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In Ruby, there is a convention to have a method name end with a question mark to indicate that its return value is boolean. Why is boolean considered so special? Is there anything convenient if you know that a method's return value is particularly boolean? After all, in Ruby, you can insert all kinds of value returning (getter) methods into a conditional without caring whether it is boolean or not.

I think it is a waste to use the question mark just for indicating a boolean value. There should be more useful uses. I have plenty of use case where I want to have a pair of getter and setter methods, where the setter method should return self so that I can use it in a method chain. And naming them something like get_foo and set_foo looks cumbersome. Rather than following the convention, I am tempted to name a pair of getter and setter methods like this:

def foo?; @foo end
def foo v; @foo = v end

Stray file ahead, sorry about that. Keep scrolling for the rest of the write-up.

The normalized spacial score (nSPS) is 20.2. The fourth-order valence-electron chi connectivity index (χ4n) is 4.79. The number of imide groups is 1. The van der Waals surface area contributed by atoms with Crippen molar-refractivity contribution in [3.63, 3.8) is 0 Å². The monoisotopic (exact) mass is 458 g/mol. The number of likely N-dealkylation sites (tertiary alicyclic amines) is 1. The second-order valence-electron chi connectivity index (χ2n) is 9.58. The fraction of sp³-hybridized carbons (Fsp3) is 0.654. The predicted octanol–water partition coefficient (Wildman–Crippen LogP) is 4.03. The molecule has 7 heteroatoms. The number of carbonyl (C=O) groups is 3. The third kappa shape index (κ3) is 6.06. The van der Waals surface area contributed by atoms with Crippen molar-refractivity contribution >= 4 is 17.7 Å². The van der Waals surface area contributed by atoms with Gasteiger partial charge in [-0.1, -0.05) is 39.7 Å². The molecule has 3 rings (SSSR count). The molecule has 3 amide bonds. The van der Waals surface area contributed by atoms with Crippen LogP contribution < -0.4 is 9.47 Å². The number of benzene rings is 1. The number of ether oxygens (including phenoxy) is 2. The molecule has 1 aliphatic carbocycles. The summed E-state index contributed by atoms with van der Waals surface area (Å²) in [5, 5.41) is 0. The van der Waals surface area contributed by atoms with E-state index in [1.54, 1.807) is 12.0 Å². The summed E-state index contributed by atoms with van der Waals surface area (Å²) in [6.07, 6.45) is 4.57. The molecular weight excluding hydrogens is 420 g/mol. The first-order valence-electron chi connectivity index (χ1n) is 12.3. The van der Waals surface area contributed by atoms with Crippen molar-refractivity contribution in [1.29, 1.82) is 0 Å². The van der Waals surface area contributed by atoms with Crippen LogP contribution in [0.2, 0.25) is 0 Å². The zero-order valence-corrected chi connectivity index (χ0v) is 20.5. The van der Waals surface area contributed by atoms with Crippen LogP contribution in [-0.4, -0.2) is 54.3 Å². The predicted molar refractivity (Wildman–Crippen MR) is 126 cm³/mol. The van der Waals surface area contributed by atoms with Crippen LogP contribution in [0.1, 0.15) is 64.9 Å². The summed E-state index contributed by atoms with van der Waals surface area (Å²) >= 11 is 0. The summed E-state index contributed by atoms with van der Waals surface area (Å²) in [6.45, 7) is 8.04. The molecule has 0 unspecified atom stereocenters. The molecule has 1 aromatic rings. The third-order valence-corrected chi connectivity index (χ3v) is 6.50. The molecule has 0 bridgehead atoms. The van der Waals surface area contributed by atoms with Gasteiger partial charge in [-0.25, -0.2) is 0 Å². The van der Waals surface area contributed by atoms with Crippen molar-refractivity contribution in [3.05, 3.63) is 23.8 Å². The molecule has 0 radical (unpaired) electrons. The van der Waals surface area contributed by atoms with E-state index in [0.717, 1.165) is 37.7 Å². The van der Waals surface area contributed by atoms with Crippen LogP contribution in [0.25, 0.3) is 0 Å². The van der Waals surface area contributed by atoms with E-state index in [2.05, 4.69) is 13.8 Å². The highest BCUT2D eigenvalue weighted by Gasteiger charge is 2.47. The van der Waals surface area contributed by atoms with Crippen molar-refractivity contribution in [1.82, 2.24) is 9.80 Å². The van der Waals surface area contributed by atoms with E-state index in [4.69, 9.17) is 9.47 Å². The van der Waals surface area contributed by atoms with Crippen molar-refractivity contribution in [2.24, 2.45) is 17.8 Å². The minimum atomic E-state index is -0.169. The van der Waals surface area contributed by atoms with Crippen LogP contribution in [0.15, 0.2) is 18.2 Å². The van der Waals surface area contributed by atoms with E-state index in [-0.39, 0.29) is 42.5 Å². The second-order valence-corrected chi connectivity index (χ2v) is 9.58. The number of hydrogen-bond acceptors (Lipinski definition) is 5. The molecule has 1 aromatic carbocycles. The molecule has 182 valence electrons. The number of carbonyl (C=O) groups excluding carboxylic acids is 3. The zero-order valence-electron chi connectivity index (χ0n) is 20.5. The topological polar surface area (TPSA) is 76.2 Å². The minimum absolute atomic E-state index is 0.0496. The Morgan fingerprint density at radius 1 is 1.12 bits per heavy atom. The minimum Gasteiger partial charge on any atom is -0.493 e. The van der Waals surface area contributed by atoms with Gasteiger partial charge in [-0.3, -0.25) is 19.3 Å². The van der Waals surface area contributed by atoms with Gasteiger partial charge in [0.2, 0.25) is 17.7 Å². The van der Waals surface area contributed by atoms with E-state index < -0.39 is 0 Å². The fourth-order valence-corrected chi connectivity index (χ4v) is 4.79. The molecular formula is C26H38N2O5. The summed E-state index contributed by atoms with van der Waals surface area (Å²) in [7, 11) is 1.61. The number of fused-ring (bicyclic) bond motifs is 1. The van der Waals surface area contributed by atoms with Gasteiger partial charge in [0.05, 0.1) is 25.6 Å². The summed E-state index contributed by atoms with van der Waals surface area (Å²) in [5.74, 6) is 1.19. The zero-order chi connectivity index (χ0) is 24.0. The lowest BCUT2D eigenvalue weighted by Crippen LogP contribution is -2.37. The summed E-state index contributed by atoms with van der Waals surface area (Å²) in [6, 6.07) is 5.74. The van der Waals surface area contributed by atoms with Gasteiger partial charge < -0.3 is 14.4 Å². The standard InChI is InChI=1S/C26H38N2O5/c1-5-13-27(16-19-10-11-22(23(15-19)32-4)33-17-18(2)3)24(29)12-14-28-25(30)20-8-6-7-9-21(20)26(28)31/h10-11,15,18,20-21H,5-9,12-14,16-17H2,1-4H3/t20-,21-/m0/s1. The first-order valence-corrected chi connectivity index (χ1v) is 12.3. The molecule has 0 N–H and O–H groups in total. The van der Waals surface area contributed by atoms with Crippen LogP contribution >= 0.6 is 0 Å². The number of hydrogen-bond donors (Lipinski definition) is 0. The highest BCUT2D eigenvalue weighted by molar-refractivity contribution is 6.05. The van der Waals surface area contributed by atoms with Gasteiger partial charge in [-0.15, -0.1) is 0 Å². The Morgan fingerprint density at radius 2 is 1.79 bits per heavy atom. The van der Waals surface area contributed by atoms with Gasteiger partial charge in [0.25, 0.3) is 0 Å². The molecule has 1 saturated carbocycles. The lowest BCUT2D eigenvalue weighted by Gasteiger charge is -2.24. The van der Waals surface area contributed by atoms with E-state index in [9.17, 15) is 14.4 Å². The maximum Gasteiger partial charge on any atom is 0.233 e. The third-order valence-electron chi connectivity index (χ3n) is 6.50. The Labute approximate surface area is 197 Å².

where the value of @foo is not (necessarily) boolean. (Besides potential criticism that breaking the convention will confuse other programmers), is there something wrong with doing that?

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3  
It's just a matter of convention. In other languages you'd write "isFoo" (which also implies a boolean), so "foo?" saves you a whole whopping character. –  Chris Feb 21 '13 at 16:34
    
@Chris My point is why you need to indicate that something is a boolean in the first place. I think that distinguishing a getter and a setter method is much more important, and having a pair of such is more frequent than having a pair of methods with one returning a boolean and other a non-boolean, where you want to distinguish them. –  sawa Feb 21 '13 at 16:38

4 Answers 4

up vote 4 down vote accepted

There is nothing special at all, it's just a convention. A question can be answered with "yes" or "no", but also with another stuff like someone's name.